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The Master of Heathcrest Hall by Galen Beckett

First, let me rise to the occasion with an apology and praise where it’s due. The Master of Heathcrest Hall by Galen Beckett (a pseudonym of Mark Anthony) (Random House, 2012) is not a pallid rendering of The Tenant of Wildfell Hall by Anne Brontë nor some tip of the hat to events at Thornfield Hall courtesy of Charlotte Brontë — even though part of the Hall in this novel does burn down. This is a legitimate science fiction or fantasy novel in its own right. The better quality of work I noted in The House of Durrow Street has born fruit as Galen Beckett now abandons the pretense of a mashup with style dictating plot, and develops a strong narrative in more or less contemporary language. We start off with an invasion and survival for a tribe lost in time thanks both to the arrival of two strangers and to the power of the forest. We’re then back to our present with Mrs Quest and tragedy as she miscarries. It does, however, enable us to catch sight of an emerging Darwinism and make us wonder about how traits may be inherited.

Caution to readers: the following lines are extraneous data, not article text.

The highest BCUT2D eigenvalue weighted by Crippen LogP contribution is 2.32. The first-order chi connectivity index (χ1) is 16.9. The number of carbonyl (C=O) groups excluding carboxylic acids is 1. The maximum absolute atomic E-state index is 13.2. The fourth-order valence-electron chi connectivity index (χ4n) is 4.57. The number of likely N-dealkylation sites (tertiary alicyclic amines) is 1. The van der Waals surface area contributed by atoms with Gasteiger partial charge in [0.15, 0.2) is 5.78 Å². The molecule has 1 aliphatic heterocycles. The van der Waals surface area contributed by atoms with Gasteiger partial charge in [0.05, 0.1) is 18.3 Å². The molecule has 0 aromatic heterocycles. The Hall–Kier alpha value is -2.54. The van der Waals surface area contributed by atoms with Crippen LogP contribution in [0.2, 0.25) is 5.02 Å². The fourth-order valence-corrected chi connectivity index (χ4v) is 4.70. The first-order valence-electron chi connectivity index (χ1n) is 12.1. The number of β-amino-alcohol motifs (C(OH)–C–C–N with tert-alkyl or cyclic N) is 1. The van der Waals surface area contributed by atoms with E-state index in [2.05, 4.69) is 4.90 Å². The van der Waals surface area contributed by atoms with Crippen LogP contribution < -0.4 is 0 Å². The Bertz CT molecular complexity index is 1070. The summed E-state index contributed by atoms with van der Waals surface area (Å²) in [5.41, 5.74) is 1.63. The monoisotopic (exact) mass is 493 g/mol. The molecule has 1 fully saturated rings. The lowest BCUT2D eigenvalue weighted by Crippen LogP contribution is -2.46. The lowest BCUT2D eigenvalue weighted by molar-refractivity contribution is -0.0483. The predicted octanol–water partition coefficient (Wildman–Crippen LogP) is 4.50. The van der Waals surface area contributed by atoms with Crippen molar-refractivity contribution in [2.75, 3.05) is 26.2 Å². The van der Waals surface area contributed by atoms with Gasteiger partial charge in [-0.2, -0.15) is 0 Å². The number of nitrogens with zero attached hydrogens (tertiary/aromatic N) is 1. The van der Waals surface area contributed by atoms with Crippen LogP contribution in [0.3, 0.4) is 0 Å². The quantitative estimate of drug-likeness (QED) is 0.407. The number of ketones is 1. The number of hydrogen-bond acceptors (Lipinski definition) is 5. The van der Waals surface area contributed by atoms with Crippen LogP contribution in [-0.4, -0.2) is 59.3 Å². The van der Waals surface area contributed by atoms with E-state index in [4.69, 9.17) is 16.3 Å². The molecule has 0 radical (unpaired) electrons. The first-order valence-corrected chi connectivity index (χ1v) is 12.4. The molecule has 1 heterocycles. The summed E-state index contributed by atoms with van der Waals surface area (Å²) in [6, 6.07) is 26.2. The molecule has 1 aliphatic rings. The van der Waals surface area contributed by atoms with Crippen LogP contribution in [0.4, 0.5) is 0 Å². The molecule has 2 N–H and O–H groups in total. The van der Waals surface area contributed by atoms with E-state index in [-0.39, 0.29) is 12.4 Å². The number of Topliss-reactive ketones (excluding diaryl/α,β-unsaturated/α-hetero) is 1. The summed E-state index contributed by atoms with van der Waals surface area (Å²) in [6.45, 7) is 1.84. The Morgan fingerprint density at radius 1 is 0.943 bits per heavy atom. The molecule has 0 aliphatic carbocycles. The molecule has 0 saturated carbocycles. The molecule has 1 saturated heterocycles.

In Parliament, Rafferdy is engaged in defending civil liberties while the question of royal succession remains uncertain. It seems those seeking power want to ensure loyalty to Altania by modifying the presumptive Constitutional rights of free speech and association. It’s the usual power grab based on a redefinition of the crimes of sedition and treason. But strange since, without a sovereign on the throne, royal reputations are not at risk. Then there’s the plan to cut back the ancient forests. . . Rafferdy, ever the bold one, is continuing his interest in magic, despite the danger of arrest. As Eldyn grows more comfortable in the Theater of the Moon, he moves into the world of journalism as a paparazzi, making impressions of scenes for publication in the local newspapers. It’s surprising how effectively the images capture the “truth” of what the impressionist sees and how politically manipulative some images can become.